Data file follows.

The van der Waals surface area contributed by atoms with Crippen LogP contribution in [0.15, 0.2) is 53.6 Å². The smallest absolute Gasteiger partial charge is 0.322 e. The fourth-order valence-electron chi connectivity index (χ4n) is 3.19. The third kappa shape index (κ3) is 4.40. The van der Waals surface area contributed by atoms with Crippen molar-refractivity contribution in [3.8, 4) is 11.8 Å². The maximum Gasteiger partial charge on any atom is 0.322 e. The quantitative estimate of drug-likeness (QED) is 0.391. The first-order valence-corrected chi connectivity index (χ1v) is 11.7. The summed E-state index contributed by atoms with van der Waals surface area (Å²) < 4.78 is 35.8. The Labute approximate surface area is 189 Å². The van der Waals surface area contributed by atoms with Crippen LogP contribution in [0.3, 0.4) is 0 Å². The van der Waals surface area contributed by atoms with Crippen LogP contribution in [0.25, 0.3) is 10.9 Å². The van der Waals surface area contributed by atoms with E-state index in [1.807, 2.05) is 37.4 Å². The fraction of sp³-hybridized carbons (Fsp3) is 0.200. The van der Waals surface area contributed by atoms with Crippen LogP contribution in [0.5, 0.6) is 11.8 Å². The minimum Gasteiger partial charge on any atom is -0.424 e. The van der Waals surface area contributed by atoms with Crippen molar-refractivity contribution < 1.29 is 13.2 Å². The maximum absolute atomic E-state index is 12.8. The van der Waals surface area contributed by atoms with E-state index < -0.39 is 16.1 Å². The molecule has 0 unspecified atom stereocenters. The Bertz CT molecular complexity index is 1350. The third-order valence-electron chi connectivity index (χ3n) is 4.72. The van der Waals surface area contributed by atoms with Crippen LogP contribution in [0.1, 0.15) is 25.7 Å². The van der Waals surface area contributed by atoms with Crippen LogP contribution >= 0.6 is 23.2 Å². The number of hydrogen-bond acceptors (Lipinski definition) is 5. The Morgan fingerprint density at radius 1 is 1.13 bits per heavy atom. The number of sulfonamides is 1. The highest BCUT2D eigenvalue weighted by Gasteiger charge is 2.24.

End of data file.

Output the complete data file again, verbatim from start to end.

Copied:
The van der Waals surface area contributed by atoms with Crippen LogP contribution in [0.15, 0.2) is 53.6 Å². The smallest absolute Gasteiger partial charge is 0.322 e. The fourth-order valence-electron chi connectivity index (χ4n) is 3.19. The third kappa shape index (κ3) is 4.40. The van der Waals surface area contributed by atoms with Crippen molar-refractivity contribution in [3.8, 4) is 11.8 Å². The maximum Gasteiger partial charge on any atom is 0.322 e. The quantitative estimate of drug-likeness (QED) is 0.391. The first-order valence-corrected chi connectivity index (χ1v) is 11.7. The summed E-state index contributed by atoms with van der Waals surface area (Å²) < 4.78 is 35.8. The Labute approximate surface area is 189 Å². The van der Waals surface area contributed by atoms with Crippen LogP contribution in [0.3, 0.4) is 0 Å². The van der Waals surface area contributed by atoms with Crippen LogP contribution in [0.25, 0.3) is 10.9 Å². The van der Waals surface area contributed by atoms with E-state index in [1.807, 2.05) is 37.4 Å². The fraction of sp³-hybridized carbons (Fsp3) is 0.200. The van der Waals surface area contributed by atoms with Crippen LogP contribution in [0.5, 0.6) is 11.8 Å². The minimum Gasteiger partial charge on any atom is -0.424 e. The van der Waals surface area contributed by atoms with Crippen molar-refractivity contribution < 1.29 is 13.2 Å². The maximum absolute atomic E-state index is 12.8. The van der Waals surface area contributed by atoms with E-state index < -0.39 is 16.1 Å². The molecule has 0 unspecified atom stereocenters. The Bertz CT molecular complexity index is 1350. The third-order valence-electron chi connectivity index (χ3n) is 4.72. The van der Waals surface area contributed by atoms with Crippen LogP contribution in [0.1, 0.15) is 25.7 Å². The van der Waals surface area contributed by atoms with Crippen LogP contribution >= 0.6 is 23.2 Å². The number of hydrogen-bond acceptors (Lipinski definition) is 5. The Morgan fingerprint density at radius 1 is 1.13 bits per heavy atom. The number of sulfonamides is 1. The highest BCUT2D eigenvalue weighted by Gasteiger charge is 2.24.